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Teaching Extended Metaphors in Four Easy Steps

posted Dec 13, 2013, 3:39 PM by Kate Petty   [ updated Dec 18, 2013, 11:37 AM ]
By Kate Petty - Metaphor Image Courtesy of bgblogging at Flickr

If you are a teacher, you know you actually DON'T know everything. There are things that are just plain difficult to wrap our brains around or we just can't find a good way to articulate difficult concepts. Extended Metaphors are the thorn in my side.

Three days ago, I asked Bob Pappert, an amazing and gifted English teacher who retired last year, to speak to my students about his speech technique using extended metaphors. Bob is an eloquent speaker and he tried to explain his speech technique to me last year before he left. I couldn’t remember it so I asked him to come in and teach my students and me for a day. I can honestly say what I learned on Thursday has changed my life. The best part? It is very, very simple. Here it is.

Teaching Extended Metaphors:
  1. First explain the importance of words. We can say “This country is based on materialism. Everything is all about me, me, me!” Or we can say “Ask not what your country can do for you; ask what you can do for your country.” Which phrase will/has resonated with people? When we carefully examine and choose word choice, our words have the potential to be remembered throughout generations, but how do we do this?
  2. Explain what an extended metaphor is: “an implied comparison between two things.” Help by using “School is a jail.” What are the words that are associated with a jail? See the image to the side. Use these words in the next few sentences to describe school. “School is a jail. We come to school as freshmen to serve our sentence. Our wardens keep us in class and put us in solitary confinement if we don’t conform to the institution’s rules. As seniors, we are given the key to our locks and we are released into society as productive citizens.”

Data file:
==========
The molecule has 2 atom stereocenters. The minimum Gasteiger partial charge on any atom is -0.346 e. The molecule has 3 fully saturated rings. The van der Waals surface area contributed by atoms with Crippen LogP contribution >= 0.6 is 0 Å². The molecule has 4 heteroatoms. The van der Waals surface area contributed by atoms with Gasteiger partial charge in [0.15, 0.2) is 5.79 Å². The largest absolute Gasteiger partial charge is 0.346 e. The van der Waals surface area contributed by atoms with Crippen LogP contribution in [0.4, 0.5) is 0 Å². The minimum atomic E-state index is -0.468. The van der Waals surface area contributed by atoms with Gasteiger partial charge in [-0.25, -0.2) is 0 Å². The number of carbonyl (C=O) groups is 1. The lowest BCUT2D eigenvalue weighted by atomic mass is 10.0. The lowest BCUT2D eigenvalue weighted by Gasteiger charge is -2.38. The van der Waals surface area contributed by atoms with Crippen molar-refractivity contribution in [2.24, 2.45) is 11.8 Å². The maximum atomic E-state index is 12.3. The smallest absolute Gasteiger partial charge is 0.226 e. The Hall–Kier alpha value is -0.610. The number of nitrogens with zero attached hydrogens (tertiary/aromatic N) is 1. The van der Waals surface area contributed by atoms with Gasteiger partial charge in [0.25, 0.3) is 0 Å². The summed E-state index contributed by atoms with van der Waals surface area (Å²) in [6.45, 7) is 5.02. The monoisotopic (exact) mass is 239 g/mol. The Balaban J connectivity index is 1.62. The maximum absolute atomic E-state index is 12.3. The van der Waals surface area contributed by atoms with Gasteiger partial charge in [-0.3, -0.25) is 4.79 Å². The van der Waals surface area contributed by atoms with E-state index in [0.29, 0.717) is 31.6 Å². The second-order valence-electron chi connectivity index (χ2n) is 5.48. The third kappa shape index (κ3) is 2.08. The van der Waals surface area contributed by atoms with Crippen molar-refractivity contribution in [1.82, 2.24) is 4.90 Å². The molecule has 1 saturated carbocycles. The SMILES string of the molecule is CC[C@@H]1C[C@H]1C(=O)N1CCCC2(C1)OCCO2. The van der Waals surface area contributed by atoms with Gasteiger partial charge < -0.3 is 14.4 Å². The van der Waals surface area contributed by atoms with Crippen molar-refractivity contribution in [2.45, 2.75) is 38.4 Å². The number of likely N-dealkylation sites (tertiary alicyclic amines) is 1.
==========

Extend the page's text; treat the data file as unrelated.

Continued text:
3. Next, ask each student in a round-robin fashion to give a topic for an extended metaphor. What can something be compared to? Ocean, Disneyland, plumbing, a bag of marbles, a tree, roads, freeways...what the students realize is everything can be a metaphor for practically everything.
  4. Okay, now it’s their turn. Have them create a different metaphor for “School is…”- make sure they understand the importance of brainstorming words associated with the topic they choose and then use those words as they create sentences after the initial metaphor sentence.
It’s that simple- you can extend the practice/learning in which ever way you want- a poster, in a group activity using easels (if you follow me you know how much I like easels), a speech, as the a perfect conclusion to an essay, etc.

By the way- this is my first attempt at an extended metaphor- I don’t think it’s too bad:

The first time I grasped the handlebars of public speaking I wobbled quite a bit. While I continued to be unsure and a bit scared each time I climbed in the saddle, the fear subsided a little each time as well. I began unclenching my hands from the brakes and before long, I was coasting down hill at exhilarating speeds. Today, every once in a while I encounter a pothole that makes me crash into the ground. What do I do? I get right back up, dust myself off, change gears and give it another shot.